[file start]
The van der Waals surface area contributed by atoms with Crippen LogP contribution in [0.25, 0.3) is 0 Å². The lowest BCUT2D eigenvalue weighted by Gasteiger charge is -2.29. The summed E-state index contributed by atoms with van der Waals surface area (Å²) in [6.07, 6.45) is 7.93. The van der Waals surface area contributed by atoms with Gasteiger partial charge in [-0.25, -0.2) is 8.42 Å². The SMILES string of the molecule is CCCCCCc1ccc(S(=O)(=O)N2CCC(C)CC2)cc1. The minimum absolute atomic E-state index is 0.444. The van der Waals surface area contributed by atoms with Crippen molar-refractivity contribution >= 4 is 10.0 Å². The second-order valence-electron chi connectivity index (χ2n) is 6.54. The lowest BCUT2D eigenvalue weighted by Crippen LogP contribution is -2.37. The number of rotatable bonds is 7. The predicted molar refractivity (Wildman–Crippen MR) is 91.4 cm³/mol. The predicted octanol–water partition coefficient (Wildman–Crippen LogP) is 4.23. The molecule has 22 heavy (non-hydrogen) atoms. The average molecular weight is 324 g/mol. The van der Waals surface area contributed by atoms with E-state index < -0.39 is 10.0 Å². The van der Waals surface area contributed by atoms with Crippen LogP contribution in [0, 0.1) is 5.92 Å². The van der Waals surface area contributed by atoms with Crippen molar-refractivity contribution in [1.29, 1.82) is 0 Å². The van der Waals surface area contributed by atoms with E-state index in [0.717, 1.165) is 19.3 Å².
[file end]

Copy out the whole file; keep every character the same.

The van der Waals surface area contributed by atoms with Crippen LogP contribution in [0.25, 0.3) is 0 Å². The lowest BCUT2D eigenvalue weighted by Gasteiger charge is -2.29. The summed E-state index contributed by atoms with van der Waals surface area (Å²) in [6.07, 6.45) is 7.93. The van der Waals surface area contributed by atoms with Gasteiger partial charge in [-0.25, -0.2) is 8.42 Å². The SMILES string of the molecule is CCCCCCc1ccc(S(=O)(=O)N2CCC(C)CC2)cc1. The minimum absolute atomic E-state index is 0.444. The van der Waals surface area contributed by atoms with Crippen molar-refractivity contribution >= 4 is 10.0 Å². The second-order valence-electron chi connectivity index (χ2n) is 6.54. The lowest BCUT2D eigenvalue weighted by Crippen LogP contribution is -2.37. The number of rotatable bonds is 7. The predicted molar refractivity (Wildman–Crippen MR) is 91.4 cm³/mol. The predicted octanol–water partition coefficient (Wildman–Crippen LogP) is 4.23. The molecule has 22 heavy (non-hydrogen) atoms. The average molecular weight is 324 g/mol. The van der Waals surface area contributed by atoms with E-state index < -0.39 is 10.0 Å². The van der Waals surface area contributed by atoms with Crippen LogP contribution in [0, 0.1) is 5.92 Å². The van der Waals surface area contributed by atoms with Crippen molar-refractivity contribution in [1.29, 1.82) is 0 Å². The van der Waals surface area contributed by atoms with E-state index in [0.717, 1.165) is 19.3 Å².